Inexpensive Optical Device Boosts Solar Efficiency

Today’s generation of solar panels can only achieve up to 20 percent energy efficiency in terms of converting solar power to electricity. However, this limitation may change with this breakthrough invention from Dubai.

A research team from Masdar Institute of Science and Technology in the United Arab Emirates (UAE) created an optical device that is able to convert a larger percentage of the solar energy into useful power. The technology does this by harvesting sunlight and concentrating it to ensure optimum energy conversion. “The spectral splitting concentrator we have designed for this promising solar energy capture technology is a combination between a prism, which separates the different colors or wavelengths of sunlight, and a lens, which concentrates the light that can be used to help harness a greater amount of energy from the sun,” said study co-author Carlo Maragliano in a news release.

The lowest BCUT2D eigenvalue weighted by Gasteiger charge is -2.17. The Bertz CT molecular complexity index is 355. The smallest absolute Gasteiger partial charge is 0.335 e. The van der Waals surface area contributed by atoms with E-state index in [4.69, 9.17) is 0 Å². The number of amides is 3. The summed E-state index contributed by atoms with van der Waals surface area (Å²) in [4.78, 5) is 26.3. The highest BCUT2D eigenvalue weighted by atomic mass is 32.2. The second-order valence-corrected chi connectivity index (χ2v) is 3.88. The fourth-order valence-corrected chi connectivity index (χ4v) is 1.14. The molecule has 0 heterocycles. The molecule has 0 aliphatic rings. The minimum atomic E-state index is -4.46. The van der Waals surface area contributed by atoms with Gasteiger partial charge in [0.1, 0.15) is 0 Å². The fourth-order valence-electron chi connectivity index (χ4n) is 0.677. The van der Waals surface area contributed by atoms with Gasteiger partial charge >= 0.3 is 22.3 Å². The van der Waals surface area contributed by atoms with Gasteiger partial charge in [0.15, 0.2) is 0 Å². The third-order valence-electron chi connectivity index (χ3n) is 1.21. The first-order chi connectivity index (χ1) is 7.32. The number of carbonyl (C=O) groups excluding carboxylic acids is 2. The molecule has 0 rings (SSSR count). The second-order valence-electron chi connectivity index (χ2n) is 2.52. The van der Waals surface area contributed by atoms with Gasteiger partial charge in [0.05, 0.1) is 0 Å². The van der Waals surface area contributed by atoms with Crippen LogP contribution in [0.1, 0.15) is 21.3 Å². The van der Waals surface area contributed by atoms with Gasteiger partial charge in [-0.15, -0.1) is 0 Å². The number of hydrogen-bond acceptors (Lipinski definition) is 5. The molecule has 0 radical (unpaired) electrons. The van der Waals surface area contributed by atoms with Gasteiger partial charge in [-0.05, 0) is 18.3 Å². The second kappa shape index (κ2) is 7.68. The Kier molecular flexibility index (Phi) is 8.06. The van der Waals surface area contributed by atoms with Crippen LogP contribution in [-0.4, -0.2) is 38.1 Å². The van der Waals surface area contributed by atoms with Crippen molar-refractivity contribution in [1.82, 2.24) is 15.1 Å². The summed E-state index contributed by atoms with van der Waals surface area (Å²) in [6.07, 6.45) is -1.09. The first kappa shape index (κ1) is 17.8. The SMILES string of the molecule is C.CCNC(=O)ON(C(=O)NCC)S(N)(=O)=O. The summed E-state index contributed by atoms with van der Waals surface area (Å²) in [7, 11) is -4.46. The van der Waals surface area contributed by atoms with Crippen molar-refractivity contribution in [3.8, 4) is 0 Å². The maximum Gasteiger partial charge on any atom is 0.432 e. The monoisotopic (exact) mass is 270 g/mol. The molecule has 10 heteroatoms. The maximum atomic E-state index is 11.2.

Traditional solar panels are equipped with photovoltaic (PV) cells made of silicon, which can transform only up to a fifth of the absorbed solar power into a more useful form of energy. This is because only the sun’s energy in the visible light spectrum is being absorbed properly, while the rest in the green and blue wavelengths are absorbed at low efficiencies, and infrared wavelengths are totally disregarded. However, in the technology by Maragliano and his team, the optical device is made up of several spectrum-specific solar cells that can convert not only visible light but also infrared. The device comes with a dispersion medium that separates the different light spectra. This breakthrough device is made of polycarbonate via injection molding.

The team is confident that their device can reach up to 38 percent solar efficiency, which is double the current standard. If this holds true, expect the solar industry to propel a new age of energy use and generation in a big way.

[Photo courtesy of Masdar Institute of Science and Technology]